After a brief illness, Cindy Williams, who became famous on the sitcom Laverne & Shirley, passed away at the age of 75.
Zak and Emily Hudson, the children of actress Cindy Williams, stated in a statement to Associated Press on Monday, January 30, “The departure of our wonderful, humorous mother, Cindy Williams, has given us overwhelming pain that could never properly be described.
” Our joy and privilege have been getting to know and love her. She was unique, lovely, giving, and had a sparkling spirit that everyone adored. She also had a great sense of humor.
Williams’ family claims that the California native passed away in her home on January 25 after battling an unknown illness.
Williams is most remembered for his roles in Francis Ford Coppola’s The Conversation and George Lucas‘ American Graffiti from the 1970s. She continued to establish her reputation by portraying Shirley in the Happy Days spinoff, Laverne & Shirley, where she appeared from 1976 to 1983 alongside Penny Marshall.
The Golden Globe nominee went on to land parts in a number of television programs, including Girlfriends, The Odd Couple, Getting By, Strip Mall, and A Dream of Christmas. Williams had her final performance in a movie in 2018’s Waiting in the Wings: Still Waiting.
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In 1982, the ex-member of Room 222 wed Bill Hudson, one of the three Hudson Brothers. The couple divorced in 2000 after adding their son Zachary and daughter Emily to their household.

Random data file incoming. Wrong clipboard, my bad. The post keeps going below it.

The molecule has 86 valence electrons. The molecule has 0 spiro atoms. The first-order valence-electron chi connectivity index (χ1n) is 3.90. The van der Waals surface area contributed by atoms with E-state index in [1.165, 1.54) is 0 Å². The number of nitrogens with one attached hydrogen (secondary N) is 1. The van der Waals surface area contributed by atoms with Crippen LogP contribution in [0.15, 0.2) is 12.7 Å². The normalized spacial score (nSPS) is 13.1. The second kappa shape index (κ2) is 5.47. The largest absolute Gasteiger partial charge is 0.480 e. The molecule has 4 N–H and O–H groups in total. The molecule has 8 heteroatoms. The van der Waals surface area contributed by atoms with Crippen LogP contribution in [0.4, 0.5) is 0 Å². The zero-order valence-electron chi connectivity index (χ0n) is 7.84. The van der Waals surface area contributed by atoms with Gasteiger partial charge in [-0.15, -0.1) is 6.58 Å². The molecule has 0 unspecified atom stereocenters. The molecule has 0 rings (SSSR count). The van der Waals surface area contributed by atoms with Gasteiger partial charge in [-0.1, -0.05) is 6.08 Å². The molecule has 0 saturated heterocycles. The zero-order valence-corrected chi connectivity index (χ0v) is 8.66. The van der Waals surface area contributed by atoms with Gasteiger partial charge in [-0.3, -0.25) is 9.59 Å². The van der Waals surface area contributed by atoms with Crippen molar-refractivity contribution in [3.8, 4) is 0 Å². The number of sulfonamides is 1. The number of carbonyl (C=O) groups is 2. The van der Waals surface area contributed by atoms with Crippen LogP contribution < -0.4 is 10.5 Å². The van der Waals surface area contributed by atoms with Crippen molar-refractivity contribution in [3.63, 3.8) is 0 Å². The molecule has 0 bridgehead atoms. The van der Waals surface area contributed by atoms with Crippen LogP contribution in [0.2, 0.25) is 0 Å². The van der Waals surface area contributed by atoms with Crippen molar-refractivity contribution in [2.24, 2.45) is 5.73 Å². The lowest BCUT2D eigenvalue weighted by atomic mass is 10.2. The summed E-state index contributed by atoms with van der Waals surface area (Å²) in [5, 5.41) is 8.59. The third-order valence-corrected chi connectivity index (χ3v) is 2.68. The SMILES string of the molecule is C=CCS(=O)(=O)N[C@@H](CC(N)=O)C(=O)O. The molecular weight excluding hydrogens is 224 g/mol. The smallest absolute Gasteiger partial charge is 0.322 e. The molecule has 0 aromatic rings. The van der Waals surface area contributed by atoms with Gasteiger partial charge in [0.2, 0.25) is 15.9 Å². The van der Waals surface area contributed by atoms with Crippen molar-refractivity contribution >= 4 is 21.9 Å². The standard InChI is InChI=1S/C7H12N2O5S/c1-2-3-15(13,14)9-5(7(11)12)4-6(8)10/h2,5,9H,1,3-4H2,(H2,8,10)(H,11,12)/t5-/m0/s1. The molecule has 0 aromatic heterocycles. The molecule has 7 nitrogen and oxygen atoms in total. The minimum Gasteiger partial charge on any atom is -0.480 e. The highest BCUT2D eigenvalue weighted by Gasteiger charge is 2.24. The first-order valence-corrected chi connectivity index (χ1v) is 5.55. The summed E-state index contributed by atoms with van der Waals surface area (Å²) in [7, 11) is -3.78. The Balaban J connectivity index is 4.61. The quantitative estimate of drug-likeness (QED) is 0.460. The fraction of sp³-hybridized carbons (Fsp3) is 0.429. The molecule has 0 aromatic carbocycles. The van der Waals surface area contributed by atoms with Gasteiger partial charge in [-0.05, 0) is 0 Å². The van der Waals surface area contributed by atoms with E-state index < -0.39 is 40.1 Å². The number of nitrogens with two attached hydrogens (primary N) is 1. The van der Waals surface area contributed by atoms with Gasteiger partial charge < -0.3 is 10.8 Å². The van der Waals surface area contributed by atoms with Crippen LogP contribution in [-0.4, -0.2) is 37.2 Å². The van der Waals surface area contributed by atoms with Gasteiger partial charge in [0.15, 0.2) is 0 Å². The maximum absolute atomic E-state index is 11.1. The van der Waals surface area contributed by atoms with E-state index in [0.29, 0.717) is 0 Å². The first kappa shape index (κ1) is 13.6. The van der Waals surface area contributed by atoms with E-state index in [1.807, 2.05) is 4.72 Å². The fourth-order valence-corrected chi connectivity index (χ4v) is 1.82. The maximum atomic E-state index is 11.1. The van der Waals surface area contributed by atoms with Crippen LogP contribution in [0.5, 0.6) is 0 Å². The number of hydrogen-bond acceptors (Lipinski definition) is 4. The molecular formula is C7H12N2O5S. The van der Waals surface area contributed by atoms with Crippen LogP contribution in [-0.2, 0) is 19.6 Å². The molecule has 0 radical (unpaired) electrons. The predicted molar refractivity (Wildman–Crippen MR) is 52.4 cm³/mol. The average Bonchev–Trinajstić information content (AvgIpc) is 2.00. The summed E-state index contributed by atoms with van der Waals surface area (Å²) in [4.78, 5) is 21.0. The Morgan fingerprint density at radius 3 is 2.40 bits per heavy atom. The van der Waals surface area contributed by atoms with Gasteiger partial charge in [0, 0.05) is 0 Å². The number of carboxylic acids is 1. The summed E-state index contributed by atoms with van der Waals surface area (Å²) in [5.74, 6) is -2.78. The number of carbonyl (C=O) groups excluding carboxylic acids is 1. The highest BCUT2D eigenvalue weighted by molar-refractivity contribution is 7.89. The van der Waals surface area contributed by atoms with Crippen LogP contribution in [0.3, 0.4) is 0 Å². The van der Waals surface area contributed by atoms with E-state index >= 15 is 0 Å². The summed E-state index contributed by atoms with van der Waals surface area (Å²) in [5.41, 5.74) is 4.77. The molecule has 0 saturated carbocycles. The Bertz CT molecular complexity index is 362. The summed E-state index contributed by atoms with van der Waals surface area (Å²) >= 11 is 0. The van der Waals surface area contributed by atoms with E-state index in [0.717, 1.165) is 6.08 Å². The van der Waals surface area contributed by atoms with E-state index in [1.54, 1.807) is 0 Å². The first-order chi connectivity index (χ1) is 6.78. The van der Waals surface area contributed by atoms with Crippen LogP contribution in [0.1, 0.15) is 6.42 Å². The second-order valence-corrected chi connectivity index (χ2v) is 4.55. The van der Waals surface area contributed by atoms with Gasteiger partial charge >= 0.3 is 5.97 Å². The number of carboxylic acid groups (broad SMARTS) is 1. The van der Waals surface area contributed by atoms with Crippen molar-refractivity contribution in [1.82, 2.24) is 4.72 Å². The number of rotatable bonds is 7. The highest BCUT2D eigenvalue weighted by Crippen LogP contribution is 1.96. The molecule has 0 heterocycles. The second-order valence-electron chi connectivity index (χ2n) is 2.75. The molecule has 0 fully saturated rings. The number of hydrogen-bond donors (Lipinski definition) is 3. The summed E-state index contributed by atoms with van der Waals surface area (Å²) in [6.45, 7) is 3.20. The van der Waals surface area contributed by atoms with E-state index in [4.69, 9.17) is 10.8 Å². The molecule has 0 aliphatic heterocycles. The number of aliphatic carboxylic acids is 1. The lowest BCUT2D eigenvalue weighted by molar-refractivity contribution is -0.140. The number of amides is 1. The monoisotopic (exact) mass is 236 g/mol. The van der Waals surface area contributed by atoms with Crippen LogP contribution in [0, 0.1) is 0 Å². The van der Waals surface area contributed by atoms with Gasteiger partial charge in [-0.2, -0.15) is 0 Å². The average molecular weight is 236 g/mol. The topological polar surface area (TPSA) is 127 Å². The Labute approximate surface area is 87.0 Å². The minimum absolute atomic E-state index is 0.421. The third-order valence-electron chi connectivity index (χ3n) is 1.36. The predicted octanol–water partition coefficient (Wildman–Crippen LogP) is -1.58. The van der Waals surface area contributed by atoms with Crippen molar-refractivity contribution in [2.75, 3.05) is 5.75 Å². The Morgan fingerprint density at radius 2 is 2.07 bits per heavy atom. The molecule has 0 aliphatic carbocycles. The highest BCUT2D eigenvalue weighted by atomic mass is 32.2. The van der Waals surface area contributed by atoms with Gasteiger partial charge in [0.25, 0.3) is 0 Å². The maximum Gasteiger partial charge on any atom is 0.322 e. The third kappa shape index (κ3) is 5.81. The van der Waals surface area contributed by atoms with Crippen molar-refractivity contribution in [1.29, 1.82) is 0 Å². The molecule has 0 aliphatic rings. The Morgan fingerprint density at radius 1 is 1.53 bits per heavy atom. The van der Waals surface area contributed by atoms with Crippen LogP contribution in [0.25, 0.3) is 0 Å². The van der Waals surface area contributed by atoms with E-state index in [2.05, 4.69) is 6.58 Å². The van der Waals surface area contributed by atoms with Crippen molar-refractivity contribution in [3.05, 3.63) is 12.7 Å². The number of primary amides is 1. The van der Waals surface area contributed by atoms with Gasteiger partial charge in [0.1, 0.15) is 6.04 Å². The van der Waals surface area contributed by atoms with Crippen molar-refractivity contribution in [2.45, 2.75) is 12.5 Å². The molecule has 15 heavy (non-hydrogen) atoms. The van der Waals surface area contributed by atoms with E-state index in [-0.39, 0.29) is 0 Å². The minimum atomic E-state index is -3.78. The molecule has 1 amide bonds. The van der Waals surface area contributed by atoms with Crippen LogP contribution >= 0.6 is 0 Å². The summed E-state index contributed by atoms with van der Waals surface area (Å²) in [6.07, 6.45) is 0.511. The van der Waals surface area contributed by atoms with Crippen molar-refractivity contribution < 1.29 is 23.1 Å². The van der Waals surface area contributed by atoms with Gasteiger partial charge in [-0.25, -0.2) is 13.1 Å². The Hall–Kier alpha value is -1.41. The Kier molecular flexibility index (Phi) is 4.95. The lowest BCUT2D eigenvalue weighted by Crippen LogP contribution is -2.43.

In 1993, Williams spoke to The Los Angeles Times about how she approached the jobs that helped her become well-known. Characters with congruent attitudes are entertaining to watch when you can find them. In the mindsets of the characters, you recognize elements of yourself. The characters you play in sitcoms are typically people you know. They are internal beats that you play exceptionally well.
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Williams also thought back on how she managed to remain true to herself despite her prominence at the time. She continued, “I come from such a typical background.
There have been odd periods in my life. My hippy days were in the 1960s. However, I’m actually quite normal. At night, I enjoy going through the home and turning out every light. I’ve even returned hangers to the dry cleaners on occasion so they may reuse them.